"Let's start over in a bipartisan way ... We should have worked with Democrats from the very beginning. At the end of the day, you cannot pass legislation ... that affects so many people and not have it be bipartisan."
AARP has more confidence in the GOP than the GOP does
The Trumpcare revival talks may have flamed out last week, but AARP isn't taking any chances. John Hishta, the group's senior vice president for campaigns, tweeted a video message yesterday — retweeted by Obamacare supporters — that warned of a "backroom deal" to write a bill that would be "even worse" than the original one. (He says the new bill "eliminates protections for anyone with a pre-existing condition," which is actually undecided and one of the biggest things Republicans are fighting about.)
Buckle up, 2018 Medicare rates are on their way
The federal government is expected to release a smorgasbord of proposed Medicare payment policies over the next several weeks, marking the first go-round of this annual feast under the Trump administration, Bob Herman reports. The White House is finalizing proposed rules that alter 2018 Medicare rates in these areas:
- Inpatient and long-term-care hospitals
- Inpatient rehab facilities
- Skilled nursing facilities
- Home health agencies
- Physician quality programs
- Durable medical equipment
- Dialysis facilities
And that's not all! The Trump administration is also expected to unveil its final "market stabilization" rule soon. Hope you enjoy reading thousand-page PDFs.
Maryland drug prices bill on its way to governor's desk
The Maryland legislature gave final approval yesterday to a groundbreaking bill that would let the state attorney general crack down on "unconscionable" price increases for generic drugs, the Baltimore Business Journal reports. Still no word on whether Republican Gov. Larry Hogan will sign it. It's supported by MedChi, Maryland's medical society, but the Association for Accessible Medicines — which represents the generic drug industry — says it would backfire.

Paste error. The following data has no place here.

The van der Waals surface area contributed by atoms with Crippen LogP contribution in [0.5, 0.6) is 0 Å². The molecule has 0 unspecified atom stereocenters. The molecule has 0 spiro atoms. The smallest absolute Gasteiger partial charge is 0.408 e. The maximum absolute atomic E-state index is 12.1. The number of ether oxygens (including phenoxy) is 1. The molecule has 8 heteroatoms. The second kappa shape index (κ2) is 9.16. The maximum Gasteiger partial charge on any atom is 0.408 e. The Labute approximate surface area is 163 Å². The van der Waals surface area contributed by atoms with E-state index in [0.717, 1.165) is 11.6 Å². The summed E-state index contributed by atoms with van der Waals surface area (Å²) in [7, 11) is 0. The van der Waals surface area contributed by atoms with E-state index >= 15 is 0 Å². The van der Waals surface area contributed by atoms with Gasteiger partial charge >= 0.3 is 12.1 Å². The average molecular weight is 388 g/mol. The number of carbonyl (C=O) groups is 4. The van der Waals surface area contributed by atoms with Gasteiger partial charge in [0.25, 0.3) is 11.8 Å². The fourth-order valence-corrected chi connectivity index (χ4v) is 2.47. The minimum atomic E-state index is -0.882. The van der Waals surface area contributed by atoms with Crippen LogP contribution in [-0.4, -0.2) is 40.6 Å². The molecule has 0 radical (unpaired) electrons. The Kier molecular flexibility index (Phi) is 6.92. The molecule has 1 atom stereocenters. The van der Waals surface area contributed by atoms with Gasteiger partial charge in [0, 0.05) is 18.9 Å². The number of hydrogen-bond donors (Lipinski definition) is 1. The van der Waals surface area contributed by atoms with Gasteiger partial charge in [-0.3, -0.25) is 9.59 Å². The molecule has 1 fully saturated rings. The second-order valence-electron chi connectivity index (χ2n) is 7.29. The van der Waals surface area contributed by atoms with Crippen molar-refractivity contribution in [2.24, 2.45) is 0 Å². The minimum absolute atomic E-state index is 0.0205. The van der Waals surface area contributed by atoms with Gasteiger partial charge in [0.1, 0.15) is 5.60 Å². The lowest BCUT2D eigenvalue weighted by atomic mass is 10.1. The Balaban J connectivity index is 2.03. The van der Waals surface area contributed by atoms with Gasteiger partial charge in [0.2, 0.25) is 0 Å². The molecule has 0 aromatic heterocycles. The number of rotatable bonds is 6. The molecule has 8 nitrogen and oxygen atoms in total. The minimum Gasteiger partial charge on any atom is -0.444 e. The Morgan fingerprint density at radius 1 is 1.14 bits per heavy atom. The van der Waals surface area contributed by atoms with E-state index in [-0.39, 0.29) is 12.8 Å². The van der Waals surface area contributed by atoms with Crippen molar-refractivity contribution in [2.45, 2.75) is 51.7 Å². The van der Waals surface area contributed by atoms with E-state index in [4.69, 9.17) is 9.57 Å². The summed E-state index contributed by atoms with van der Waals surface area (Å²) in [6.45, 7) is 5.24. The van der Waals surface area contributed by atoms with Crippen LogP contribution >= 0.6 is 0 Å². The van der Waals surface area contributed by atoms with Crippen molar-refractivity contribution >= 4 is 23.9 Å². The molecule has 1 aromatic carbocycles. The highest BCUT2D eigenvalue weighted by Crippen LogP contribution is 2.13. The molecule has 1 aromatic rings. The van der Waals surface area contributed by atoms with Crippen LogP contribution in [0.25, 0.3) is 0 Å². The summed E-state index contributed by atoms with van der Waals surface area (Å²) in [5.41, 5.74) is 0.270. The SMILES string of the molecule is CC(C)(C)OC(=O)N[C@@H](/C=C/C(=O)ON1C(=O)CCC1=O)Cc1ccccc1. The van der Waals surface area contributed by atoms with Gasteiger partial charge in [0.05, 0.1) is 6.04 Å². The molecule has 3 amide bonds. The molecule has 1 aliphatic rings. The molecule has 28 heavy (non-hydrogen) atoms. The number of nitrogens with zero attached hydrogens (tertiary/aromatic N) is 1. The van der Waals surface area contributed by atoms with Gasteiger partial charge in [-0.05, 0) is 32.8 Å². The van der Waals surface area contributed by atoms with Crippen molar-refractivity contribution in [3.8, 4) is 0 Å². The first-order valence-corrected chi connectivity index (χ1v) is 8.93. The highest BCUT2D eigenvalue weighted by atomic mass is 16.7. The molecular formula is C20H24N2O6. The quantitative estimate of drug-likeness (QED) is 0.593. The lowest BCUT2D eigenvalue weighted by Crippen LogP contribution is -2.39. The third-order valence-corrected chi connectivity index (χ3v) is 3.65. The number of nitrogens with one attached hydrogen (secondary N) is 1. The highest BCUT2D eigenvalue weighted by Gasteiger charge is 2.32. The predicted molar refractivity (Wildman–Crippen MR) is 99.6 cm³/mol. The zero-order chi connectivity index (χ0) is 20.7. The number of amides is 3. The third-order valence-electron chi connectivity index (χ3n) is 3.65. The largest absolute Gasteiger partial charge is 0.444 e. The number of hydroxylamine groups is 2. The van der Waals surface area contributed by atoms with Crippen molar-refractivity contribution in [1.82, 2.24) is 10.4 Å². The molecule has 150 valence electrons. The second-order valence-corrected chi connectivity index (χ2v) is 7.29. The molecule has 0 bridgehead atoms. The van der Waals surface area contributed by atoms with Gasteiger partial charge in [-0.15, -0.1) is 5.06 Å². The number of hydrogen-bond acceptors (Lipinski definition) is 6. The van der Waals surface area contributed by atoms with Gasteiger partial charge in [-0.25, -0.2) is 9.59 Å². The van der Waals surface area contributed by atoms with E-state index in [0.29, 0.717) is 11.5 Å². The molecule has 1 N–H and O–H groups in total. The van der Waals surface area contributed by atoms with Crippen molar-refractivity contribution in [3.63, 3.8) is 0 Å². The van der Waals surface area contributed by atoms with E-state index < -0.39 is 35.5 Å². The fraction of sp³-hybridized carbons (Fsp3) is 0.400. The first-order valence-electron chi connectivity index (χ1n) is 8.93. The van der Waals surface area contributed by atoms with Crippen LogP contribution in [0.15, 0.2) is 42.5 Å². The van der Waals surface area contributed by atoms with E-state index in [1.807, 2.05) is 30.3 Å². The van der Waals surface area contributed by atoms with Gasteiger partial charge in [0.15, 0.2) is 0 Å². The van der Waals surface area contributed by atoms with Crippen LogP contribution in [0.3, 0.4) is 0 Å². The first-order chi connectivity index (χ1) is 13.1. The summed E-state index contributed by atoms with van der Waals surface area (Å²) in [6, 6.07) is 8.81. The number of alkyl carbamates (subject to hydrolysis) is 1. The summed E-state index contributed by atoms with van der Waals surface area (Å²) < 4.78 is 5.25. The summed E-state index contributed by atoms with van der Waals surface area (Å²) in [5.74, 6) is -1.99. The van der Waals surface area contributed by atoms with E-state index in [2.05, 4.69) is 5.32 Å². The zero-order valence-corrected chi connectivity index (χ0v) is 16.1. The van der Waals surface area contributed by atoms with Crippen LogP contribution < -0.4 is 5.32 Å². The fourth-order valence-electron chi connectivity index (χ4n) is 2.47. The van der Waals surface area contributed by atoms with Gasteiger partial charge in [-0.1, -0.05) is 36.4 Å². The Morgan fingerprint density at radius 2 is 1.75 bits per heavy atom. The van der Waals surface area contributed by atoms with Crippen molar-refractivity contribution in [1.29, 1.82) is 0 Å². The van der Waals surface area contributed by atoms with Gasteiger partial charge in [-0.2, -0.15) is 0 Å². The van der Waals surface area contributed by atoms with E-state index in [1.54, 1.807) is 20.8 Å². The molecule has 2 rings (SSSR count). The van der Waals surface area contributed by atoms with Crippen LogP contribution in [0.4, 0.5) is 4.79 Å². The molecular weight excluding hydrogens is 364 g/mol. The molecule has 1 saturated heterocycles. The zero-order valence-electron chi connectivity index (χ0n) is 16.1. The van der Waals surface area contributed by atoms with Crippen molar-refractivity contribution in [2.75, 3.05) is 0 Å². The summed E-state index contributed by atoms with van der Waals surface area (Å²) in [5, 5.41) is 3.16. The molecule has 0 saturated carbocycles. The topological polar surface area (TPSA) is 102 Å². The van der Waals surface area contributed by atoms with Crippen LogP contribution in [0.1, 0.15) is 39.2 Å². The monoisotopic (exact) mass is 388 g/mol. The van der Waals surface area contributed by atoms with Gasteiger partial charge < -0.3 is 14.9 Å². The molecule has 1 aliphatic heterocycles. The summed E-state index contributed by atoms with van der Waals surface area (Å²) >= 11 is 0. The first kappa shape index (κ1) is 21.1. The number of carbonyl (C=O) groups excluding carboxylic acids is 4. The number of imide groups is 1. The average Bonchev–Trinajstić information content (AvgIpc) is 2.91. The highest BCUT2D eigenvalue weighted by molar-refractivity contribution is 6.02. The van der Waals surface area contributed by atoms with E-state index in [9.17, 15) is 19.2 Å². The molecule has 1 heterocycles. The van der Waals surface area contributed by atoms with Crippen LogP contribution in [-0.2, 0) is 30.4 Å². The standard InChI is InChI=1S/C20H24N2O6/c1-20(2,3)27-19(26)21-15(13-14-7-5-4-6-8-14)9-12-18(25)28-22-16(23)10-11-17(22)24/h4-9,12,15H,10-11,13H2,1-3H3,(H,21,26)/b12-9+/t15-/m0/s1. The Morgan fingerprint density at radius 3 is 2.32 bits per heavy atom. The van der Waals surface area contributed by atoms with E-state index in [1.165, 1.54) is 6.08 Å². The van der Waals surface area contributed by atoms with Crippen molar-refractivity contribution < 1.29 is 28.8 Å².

Why provider competition could be good for Medicaid
A couple of smart health care experts — Lanhee Chen, a member of the Axios board of experts, and Micah Weinberg — tried to lay out a practical roadmap for Medicaid reform that's less fighty than the usual stuff. Here's one statistic that jumped out at me: the average premium in northern California is 30 percent higher than in southern California. Same state, same set of regulations.
So what explains the difference? In their view, it's the fact that there's a lot more competition in southern California: 80 hospitals in the Los Angeles area, compared to just a few in northern California. So the way to bring costs down, they say, is to make sure there's more competition — which probably means stronger anti-trust enforcement.
That's not going to please hospital executives like Cleveland Clinic CEO Toby Cosgrove, who told me when Axios launched that it's more efficient to bring hospitals together to work as systems. One day, we'll get them all on a panel and let them fight it out.